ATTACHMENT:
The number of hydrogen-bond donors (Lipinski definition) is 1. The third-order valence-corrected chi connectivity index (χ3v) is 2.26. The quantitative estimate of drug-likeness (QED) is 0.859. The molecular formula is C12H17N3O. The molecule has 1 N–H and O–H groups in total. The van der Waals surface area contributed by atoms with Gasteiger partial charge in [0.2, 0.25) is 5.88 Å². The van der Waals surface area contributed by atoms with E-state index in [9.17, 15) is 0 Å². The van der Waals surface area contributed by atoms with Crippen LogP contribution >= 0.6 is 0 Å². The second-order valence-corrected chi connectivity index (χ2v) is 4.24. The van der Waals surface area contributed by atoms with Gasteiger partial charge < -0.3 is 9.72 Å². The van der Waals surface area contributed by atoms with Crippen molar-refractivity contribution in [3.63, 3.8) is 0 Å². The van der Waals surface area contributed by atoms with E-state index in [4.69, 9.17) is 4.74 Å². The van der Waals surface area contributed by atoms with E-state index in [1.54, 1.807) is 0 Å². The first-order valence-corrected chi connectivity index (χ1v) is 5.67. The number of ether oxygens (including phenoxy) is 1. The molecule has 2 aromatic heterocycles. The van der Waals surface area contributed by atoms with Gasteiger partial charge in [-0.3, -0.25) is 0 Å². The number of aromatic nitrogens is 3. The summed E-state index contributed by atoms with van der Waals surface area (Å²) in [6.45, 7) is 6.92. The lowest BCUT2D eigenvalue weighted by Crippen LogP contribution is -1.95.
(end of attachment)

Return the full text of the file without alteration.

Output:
The number of hydrogen-bond donors (Lipinski definition) is 1. The third-order valence-corrected chi connectivity index (χ3v) is 2.26. The quantitative estimate of drug-likeness (QED) is 0.859. The molecular formula is C12H17N3O. The molecule has 1 N–H and O–H groups in total. The van der Waals surface area contributed by atoms with Gasteiger partial charge in [0.2, 0.25) is 5.88 Å². The van der Waals surface area contributed by atoms with E-state index in [9.17, 15) is 0 Å². The van der Waals surface area contributed by atoms with Crippen LogP contribution >= 0.6 is 0 Å². The second-order valence-corrected chi connectivity index (χ2v) is 4.24. The van der Waals surface area contributed by atoms with Gasteiger partial charge < -0.3 is 9.72 Å². The van der Waals surface area contributed by atoms with Crippen molar-refractivity contribution in [3.63, 3.8) is 0 Å². The van der Waals surface area contributed by atoms with E-state index in [4.69, 9.17) is 4.74 Å². The van der Waals surface area contributed by atoms with E-state index in [1.54, 1.807) is 0 Å². The first-order valence-corrected chi connectivity index (χ1v) is 5.67. The number of ether oxygens (including phenoxy) is 1. The molecule has 2 aromatic heterocycles. The van der Waals surface area contributed by atoms with Gasteiger partial charge in [-0.3, -0.25) is 0 Å². The number of aromatic nitrogens is 3. The summed E-state index contributed by atoms with van der Waals surface area (Å²) in [6.45, 7) is 6.92. The lowest BCUT2D eigenvalue weighted by Crippen LogP contribution is -1.95.